— Will Campbell
7. Pandemic puts focus on Public Health
In 2019, Clark County Public Health was saddled with the second-largest measles outbreak in the U.S. for that year. In total, the county clocked 71 measles cases and spent nearly $900,000 fighting the outbreak.
One might think Public Health would deserve a break in 2020, but any hopes of that quickly dissipated after COVID-19 manifested in early March in Clark County.
Since that time, Public Health has at least temporarily beefed up its workforce, hiring more contact notifiers and case investigators among other positions to contain the local coronavirus spread.
Face-covering and physical distancing guidelines have been enacted at the state level, and Clark County has seen a of COVID-19 infections, which have peaked in the early spring and early fall.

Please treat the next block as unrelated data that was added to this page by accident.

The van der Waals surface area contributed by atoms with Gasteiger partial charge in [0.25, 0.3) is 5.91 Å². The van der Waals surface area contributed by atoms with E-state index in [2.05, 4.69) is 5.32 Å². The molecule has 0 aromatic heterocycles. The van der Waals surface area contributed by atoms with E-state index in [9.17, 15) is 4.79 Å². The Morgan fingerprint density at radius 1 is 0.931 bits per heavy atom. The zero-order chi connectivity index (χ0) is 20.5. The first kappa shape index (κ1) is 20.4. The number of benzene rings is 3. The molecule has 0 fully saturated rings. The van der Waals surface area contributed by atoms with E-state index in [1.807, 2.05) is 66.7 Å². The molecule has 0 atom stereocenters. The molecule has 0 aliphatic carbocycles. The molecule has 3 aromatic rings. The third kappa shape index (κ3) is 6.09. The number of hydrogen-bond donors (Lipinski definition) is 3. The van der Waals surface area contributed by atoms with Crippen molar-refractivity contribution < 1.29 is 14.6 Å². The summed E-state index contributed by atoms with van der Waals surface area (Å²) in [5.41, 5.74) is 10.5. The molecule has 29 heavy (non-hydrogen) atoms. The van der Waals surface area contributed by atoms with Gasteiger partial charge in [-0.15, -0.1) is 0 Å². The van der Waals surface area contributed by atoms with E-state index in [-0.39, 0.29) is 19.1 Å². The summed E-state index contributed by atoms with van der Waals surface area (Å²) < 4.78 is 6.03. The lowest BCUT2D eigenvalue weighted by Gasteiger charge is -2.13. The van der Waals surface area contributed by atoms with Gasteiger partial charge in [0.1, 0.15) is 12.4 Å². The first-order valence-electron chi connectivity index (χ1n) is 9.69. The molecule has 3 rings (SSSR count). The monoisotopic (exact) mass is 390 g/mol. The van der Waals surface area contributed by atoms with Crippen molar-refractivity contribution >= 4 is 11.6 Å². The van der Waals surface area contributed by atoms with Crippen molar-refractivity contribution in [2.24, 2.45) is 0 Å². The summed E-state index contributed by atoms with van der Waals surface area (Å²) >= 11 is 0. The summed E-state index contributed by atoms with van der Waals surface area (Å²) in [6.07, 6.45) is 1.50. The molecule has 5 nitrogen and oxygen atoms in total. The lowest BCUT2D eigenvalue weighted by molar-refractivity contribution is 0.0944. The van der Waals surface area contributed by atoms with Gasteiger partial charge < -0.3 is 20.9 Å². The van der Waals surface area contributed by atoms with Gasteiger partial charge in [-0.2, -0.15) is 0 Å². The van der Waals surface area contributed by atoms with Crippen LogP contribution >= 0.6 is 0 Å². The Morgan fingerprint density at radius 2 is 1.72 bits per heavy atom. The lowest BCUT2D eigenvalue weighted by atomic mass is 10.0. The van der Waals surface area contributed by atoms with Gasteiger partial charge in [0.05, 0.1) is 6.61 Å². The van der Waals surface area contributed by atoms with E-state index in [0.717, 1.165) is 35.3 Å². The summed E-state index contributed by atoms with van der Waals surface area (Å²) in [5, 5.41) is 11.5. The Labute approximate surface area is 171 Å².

The worst might be yet to come, as Christmas, New Year’s and indoor winter gatherings could spark another coronavirus surge.
But there’s also optimism as local providers have begun to administer the first doses of a coronavirus vaccine.
“This is what hope looks like,” Legacy Health’s Dr. Dominic Chan said. “This how we’re going to get back to dancing in the streets without our mask on.”
— Wyatt Stayner
8. Trunnions and tribulations
The Interstate 5 Bridge trunnion replacement project required a nine-day, round-the-clock closure of the northbound span of the twin I-5 bridges while crews swapped out a cracked axle at the top of the bridge’s south tower, along with other worn-out components of the 103-year-old lift system.
Both sides of the freeway had to share the three-lane southbound span in the interim, creating a choke point which had the potential to snarl traffic throughout the Portland metro region. The Washington and Oregon Departments of Transportation spent months leading up to the September project start date warning commuters to stay home or avoid driving at rush hour.
Fortunately, local drivers got the message. The project was delayed by one week to make sure the freeway remained at full capacity in case of wildfire evacuations, but when the closure finally did get underway, it was a week of occasional backups but nothing apocalyptic.